Note that the Lord is not teaching us that unless we forgive others we cannot be forgiven—as if forgiving others is the main criteria for our forgiveness. If that be the case none of us can be saved, for none of us can forgive perfectly. Neither is he saying that a Christian will lose his salvation if he fails to show mercy, for once a person is adopted as a child of God, the Father will not disown him. He is saying, rather, that if you are not merciful, it is possible that you are not a Christian.

Ultimately, if God rejects anyone as the master did his unmerciful servant, it must be that he had not been adopted as a child in the first place. An unmerciful person, proves himself to be ungrateful towards God for mercy bestowed on him, and so demonstrates that he is not a recipient of divine mercy in the first place.

Someone may object: In that case, why does the Lord say, "Blessed are the merciful, for they shall obtain mercy"? Why does He use the future "shall obtain mercy"? Why does He not say, "Those who have obtained mercy are blessed and shall be merciful"? Well, the answer is that though we may be sure of our salvation, we must never be carelessly presumptuous of it. We are still to work out our salvation with fear and trembling. Thus, Paul commending the merciful Onesiphorus, prayed that "The Lord grant unto him that he may find mercy of the Lord in that day" (2 Tim 1:18a, cf. Jude 21). The story is told of how at the deathbed of Thomas Hooker, the New England Puritan, a visitor seeking to console him said, "Sir, you are going to receive the reward of your labor." Without hesitation, Hooker replied, "Brother, I am going to receive mercy!" That, dear friends, ought to be our attitude.

So then, if we would receive mercy when we meet the Lord, we must be merciful in this life. But the question is: "Am I being merciful?" "Do I have the disposition of compassion and sympathy?" "Does my disposition display itself in acts of mercy and are therefore for real?" We know that none of us can be perfectly merciful and not fail to demonstrate mercy at one time or another. But can we be said to be merciful and so stand out from the rest of the world, especially when mercy is challenged by factors such as money, time, and prestige that the world seeks after.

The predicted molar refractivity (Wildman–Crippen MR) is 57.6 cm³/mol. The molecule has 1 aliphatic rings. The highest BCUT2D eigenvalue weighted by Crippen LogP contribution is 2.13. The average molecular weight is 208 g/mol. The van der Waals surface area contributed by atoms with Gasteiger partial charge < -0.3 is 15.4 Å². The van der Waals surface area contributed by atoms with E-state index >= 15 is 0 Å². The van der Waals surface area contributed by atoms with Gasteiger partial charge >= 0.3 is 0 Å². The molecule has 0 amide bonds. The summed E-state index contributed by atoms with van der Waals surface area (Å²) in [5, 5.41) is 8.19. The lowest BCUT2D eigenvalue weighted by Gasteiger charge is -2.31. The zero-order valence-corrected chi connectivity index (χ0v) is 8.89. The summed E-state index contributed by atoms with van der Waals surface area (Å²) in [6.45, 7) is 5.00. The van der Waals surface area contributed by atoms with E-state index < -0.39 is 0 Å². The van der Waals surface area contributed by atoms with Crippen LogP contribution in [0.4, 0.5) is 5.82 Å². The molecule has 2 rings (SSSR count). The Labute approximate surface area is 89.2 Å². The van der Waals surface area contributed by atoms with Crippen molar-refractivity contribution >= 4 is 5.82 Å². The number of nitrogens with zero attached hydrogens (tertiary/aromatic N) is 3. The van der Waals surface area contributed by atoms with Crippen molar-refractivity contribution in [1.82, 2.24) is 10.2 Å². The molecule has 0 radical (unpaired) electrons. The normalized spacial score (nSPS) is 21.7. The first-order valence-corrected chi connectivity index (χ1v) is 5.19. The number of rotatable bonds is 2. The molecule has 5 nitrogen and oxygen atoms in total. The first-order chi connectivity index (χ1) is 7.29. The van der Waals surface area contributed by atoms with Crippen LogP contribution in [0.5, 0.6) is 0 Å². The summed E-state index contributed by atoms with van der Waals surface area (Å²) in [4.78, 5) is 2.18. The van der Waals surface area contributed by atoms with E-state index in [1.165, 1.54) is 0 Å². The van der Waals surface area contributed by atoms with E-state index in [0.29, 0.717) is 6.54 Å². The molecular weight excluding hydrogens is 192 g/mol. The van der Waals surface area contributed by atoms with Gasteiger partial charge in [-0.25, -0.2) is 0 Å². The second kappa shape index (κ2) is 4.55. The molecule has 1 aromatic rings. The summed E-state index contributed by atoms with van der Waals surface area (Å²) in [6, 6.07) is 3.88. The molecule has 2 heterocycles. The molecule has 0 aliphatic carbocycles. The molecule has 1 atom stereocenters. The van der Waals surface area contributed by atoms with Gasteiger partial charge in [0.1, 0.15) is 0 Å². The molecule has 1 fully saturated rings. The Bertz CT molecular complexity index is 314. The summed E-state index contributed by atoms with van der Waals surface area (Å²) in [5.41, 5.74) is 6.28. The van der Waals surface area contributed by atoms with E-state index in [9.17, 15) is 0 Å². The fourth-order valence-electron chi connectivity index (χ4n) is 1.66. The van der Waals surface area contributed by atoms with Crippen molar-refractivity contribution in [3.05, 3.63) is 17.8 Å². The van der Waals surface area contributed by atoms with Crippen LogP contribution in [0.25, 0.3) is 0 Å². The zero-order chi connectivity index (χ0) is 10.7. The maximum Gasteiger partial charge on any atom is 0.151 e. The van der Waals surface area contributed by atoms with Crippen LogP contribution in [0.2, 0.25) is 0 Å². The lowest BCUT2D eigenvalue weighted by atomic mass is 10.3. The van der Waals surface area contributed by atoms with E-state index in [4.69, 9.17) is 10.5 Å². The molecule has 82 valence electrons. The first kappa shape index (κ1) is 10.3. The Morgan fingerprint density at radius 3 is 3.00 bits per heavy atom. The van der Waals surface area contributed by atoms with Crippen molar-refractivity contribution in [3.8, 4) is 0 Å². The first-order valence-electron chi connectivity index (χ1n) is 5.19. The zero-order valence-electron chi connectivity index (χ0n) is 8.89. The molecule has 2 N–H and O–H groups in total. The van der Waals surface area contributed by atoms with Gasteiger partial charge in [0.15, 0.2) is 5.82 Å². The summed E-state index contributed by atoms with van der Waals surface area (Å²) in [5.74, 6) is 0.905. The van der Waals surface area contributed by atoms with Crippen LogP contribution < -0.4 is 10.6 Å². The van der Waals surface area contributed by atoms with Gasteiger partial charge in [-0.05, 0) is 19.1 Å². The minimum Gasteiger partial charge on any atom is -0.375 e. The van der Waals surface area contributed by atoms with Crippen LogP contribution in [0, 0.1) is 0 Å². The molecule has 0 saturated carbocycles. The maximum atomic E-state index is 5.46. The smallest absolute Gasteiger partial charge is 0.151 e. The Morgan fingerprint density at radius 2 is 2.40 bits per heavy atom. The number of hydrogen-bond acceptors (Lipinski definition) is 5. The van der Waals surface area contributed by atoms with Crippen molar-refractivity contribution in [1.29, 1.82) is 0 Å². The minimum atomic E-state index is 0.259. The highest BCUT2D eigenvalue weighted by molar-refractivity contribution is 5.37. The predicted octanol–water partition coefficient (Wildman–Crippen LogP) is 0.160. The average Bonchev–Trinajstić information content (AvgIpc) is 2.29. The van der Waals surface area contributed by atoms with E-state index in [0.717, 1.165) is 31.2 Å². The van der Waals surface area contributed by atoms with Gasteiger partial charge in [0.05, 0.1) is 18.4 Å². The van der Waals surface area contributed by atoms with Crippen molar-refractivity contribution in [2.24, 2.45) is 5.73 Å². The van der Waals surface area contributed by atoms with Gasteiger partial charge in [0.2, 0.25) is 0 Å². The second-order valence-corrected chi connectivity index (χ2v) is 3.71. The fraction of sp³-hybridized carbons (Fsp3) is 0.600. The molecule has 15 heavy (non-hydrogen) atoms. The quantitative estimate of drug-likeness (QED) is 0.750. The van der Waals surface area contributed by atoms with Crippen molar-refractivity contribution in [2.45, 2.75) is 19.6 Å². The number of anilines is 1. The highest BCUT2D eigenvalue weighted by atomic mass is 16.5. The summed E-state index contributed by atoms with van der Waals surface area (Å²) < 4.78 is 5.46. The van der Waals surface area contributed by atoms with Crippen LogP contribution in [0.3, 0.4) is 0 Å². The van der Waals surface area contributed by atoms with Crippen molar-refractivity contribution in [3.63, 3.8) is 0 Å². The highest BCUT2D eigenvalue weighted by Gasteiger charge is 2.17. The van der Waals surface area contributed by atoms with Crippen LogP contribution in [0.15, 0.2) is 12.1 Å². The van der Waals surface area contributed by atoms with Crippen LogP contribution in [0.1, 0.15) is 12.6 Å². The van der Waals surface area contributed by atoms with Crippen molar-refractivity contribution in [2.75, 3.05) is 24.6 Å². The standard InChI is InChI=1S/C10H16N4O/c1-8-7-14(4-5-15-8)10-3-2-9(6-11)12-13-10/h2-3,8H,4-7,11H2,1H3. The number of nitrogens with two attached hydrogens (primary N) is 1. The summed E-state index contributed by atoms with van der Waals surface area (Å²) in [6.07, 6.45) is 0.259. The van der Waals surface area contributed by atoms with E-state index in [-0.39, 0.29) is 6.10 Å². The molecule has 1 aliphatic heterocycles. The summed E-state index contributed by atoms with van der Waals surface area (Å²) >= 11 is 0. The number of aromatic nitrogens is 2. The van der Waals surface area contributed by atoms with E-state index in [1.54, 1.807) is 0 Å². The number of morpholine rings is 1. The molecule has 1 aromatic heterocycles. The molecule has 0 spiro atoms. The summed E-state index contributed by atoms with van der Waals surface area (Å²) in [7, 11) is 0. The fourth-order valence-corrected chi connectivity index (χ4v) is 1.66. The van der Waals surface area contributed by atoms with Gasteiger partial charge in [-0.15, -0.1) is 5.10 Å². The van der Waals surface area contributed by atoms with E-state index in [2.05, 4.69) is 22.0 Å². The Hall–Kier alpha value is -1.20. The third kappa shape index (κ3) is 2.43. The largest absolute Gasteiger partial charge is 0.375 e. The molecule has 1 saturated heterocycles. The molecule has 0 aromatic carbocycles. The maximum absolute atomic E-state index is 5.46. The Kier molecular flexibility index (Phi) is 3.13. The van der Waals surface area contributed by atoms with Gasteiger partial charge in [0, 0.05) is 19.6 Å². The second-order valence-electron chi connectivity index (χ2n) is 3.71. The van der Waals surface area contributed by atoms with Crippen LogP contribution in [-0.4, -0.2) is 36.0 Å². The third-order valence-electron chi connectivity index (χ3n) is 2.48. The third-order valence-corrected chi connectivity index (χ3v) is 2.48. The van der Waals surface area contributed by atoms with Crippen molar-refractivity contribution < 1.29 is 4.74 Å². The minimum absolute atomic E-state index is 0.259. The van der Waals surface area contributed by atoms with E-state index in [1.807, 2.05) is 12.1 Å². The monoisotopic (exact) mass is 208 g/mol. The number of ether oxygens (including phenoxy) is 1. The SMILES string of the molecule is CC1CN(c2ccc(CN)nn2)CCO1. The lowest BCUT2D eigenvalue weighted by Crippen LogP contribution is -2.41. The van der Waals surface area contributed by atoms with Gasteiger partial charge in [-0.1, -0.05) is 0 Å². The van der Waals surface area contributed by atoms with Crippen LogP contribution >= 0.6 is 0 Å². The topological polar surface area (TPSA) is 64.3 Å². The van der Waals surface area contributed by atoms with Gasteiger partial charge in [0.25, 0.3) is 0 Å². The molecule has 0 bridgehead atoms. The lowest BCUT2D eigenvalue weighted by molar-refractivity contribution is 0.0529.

Am I Being Merciful?

We have defined being merciful as being actively compassionate and sympathetic to others in need. In this regard it is helpful for us to see how we fare by examining three aspects in which we may show mercy to another, namely (1) to his temporal welfare; (2) to his name; (3) to his eternal welfare.

Showing mercy in regard to another’s temporal welfare

Although being merciful has to do primarily with our disposition, our disposition must be translated to works. Thus John teaches us: "My little children, let us not love in word, neither in tongue; but in deed and in truth" (1Jn 3:18). And James more specifically reminds us:

"If a brother or sister be naked, and destitute of daily food, And one of you say unto them, Depart in peace, be ye warmed and filled; notwithstanding ye give them not those things which are needful to the body; what doth it profit?" (Jas 2:15-16).

This idea is so simple that it hardly needs to be explained. If you see someone in need, and you are able to help, but instead of helping, you tell the person, "I’ll pray for you." Then clearly, you are not being merciful, whatever you may say.

A poor American pastor once told me of how during one of his sermons, he hinted at the hardship that his family was experiencing. At the end of the service, many people came to shake his hand. Most did not even notice his reference to his family situation. But some noticed, and when they shook his hand, they whispered in his ears "we’ll pray for you, pastor." Finally a poor old man, came up to him, and shook his hand without saying a word. But as the pastor shook his hand, he felt a crumbled note. It was not a big sum, but that act of mercy touched the heart of the poor pastor. He learnt a lesson of mercy—and so did I when he related it to me.

While liberals, Catholics and many Christian welfare groups are in danger of ignoring the spiritual needs of others, evangelical Christians are in danger of ignoring their physical needs. We have a tendency to think that so long as we give the Gospel, or we pray for a person, we have done our job. Not so, dear friends. Being merciful involves a melting disposition of compassion and sympathy upon the estate of others, so that when we know they are in need and we are able to provide for their needs, we will be moved to give of our substance. Augustine has well said "Give those things to the poor which you cannot keep that you may receive those things which you cannot loose." One of the things you cannot loose is everlasting joy.

Showing mercy in regard to another’s name

The second way in which we may be merciful to others is to show mercy to their name. "A good name is rather to be chosen than great riches" (Prov 22:1a), says Solomon. Showing love to a person’s name involves our not misreporting, not evil-speaking, not slandering another person’s name. In other words, showing love involves not damaging a person’s reputation. But what is showing mercy to a person’s name?

That naturally involves a person whose name has already been damaged or is in danger of being damaged. It involves defending a person whose name is being slandered as well as not taking up and passing on a gossip about someone.